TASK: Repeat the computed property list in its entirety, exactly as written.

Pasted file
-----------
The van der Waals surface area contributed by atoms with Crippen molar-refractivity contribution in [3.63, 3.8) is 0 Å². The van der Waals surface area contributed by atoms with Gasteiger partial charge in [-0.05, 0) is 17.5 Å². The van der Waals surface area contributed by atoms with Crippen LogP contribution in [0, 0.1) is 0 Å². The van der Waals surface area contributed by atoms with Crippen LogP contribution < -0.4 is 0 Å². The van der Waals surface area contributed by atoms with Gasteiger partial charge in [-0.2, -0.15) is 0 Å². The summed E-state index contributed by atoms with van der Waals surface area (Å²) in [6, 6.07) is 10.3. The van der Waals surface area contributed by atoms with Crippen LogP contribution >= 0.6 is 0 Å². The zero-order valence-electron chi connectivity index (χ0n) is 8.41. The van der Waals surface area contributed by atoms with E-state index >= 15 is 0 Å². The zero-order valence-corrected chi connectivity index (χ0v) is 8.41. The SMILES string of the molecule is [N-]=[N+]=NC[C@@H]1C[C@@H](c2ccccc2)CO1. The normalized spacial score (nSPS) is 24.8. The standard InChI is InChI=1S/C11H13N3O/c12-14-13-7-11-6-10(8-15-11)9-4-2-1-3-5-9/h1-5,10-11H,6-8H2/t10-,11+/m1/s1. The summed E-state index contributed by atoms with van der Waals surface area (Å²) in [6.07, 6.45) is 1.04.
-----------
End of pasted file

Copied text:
The van der Waals surface area contributed by atoms with Crippen molar-refractivity contribution in [3.63, 3.8) is 0 Å². The van der Waals surface area contributed by atoms with Gasteiger partial charge in [-0.05, 0) is 17.5 Å². The van der Waals surface area contributed by atoms with Crippen LogP contribution in [0, 0.1) is 0 Å². The van der Waals surface area contributed by atoms with Crippen LogP contribution < -0.4 is 0 Å². The van der Waals surface area contributed by atoms with Gasteiger partial charge in [-0.2, -0.15) is 0 Å². The summed E-state index contributed by atoms with van der Waals surface area (Å²) in [6, 6.07) is 10.3. The van der Waals surface area contributed by atoms with Crippen LogP contribution >= 0.6 is 0 Å². The zero-order valence-electron chi connectivity index (χ0n) is 8.41. The van der Waals surface area contributed by atoms with E-state index >= 15 is 0 Å². The zero-order valence-corrected chi connectivity index (χ0v) is 8.41. The SMILES string of the molecule is [N-]=[N+]=NC[C@@H]1C[C@@H](c2ccccc2)CO1. The normalized spacial score (nSPS) is 24.8. The standard InChI is InChI=1S/C11H13N3O/c12-14-13-7-11-6-10(8-15-11)9-4-2-1-3-5-9/h1-5,10-11H,6-8H2/t10-,11+/m1/s1. The summed E-state index contributed by atoms with van der Waals surface area (Å²) in [6.07, 6.45) is 1.04.